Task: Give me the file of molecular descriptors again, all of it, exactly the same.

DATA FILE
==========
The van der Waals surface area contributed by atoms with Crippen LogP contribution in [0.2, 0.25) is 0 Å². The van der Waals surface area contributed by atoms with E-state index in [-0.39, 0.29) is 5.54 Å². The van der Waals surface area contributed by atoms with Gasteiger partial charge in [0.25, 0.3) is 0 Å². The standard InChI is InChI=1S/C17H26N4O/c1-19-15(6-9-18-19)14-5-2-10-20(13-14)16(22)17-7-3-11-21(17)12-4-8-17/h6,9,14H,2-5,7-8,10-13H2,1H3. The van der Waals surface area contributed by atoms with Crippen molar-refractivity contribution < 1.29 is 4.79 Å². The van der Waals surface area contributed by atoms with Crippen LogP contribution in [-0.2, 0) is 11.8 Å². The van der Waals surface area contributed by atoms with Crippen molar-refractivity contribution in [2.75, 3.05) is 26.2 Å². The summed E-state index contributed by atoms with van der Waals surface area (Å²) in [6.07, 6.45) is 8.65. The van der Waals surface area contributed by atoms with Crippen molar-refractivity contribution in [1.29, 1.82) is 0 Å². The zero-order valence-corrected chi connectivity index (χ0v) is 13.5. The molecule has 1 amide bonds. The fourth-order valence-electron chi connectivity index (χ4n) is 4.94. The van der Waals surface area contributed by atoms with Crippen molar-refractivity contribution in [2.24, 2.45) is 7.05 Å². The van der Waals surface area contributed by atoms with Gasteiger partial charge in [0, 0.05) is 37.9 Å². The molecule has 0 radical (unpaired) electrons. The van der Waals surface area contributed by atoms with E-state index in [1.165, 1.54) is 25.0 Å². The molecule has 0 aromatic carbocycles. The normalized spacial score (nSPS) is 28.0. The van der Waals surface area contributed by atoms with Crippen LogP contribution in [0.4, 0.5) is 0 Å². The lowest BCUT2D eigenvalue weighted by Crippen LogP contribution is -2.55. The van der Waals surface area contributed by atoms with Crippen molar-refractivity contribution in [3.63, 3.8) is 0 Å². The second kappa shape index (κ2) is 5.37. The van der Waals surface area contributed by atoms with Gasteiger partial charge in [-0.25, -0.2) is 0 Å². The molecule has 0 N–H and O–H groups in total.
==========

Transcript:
The van der Waals surface area contributed by atoms with Crippen LogP contribution in [0.2, 0.25) is 0 Å². The van der Waals surface area contributed by atoms with E-state index in [-0.39, 0.29) is 5.54 Å². The van der Waals surface area contributed by atoms with Gasteiger partial charge in [0.25, 0.3) is 0 Å². The standard InChI is InChI=1S/C17H26N4O/c1-19-15(6-9-18-19)14-5-2-10-20(13-14)16(22)17-7-3-11-21(17)12-4-8-17/h6,9,14H,2-5,7-8,10-13H2,1H3. The van der Waals surface area contributed by atoms with Crippen molar-refractivity contribution < 1.29 is 4.79 Å². The van der Waals surface area contributed by atoms with Crippen LogP contribution in [-0.2, 0) is 11.8 Å². The van der Waals surface area contributed by atoms with Crippen molar-refractivity contribution in [2.75, 3.05) is 26.2 Å². The summed E-state index contributed by atoms with van der Waals surface area (Å²) in [6.07, 6.45) is 8.65. The van der Waals surface area contributed by atoms with Crippen molar-refractivity contribution in [1.29, 1.82) is 0 Å². The zero-order valence-corrected chi connectivity index (χ0v) is 13.5. The molecule has 1 amide bonds. The fourth-order valence-electron chi connectivity index (χ4n) is 4.94. The van der Waals surface area contributed by atoms with Crippen molar-refractivity contribution in [2.24, 2.45) is 7.05 Å². The van der Waals surface area contributed by atoms with Gasteiger partial charge in [0, 0.05) is 37.9 Å². The molecule has 0 radical (unpaired) electrons. The van der Waals surface area contributed by atoms with E-state index in [1.165, 1.54) is 25.0 Å². The molecule has 0 aromatic carbocycles. The normalized spacial score (nSPS) is 28.0. The van der Waals surface area contributed by atoms with Crippen LogP contribution in [0.4, 0.5) is 0 Å². The lowest BCUT2D eigenvalue weighted by Crippen LogP contribution is -2.55. The van der Waals surface area contributed by atoms with Crippen molar-refractivity contribution in [3.63, 3.8) is 0 Å². The second kappa shape index (κ2) is 5.37. The van der Waals surface area contributed by atoms with Gasteiger partial charge in [-0.25, -0.2) is 0 Å². The molecule has 0 N–H and O–H groups in total.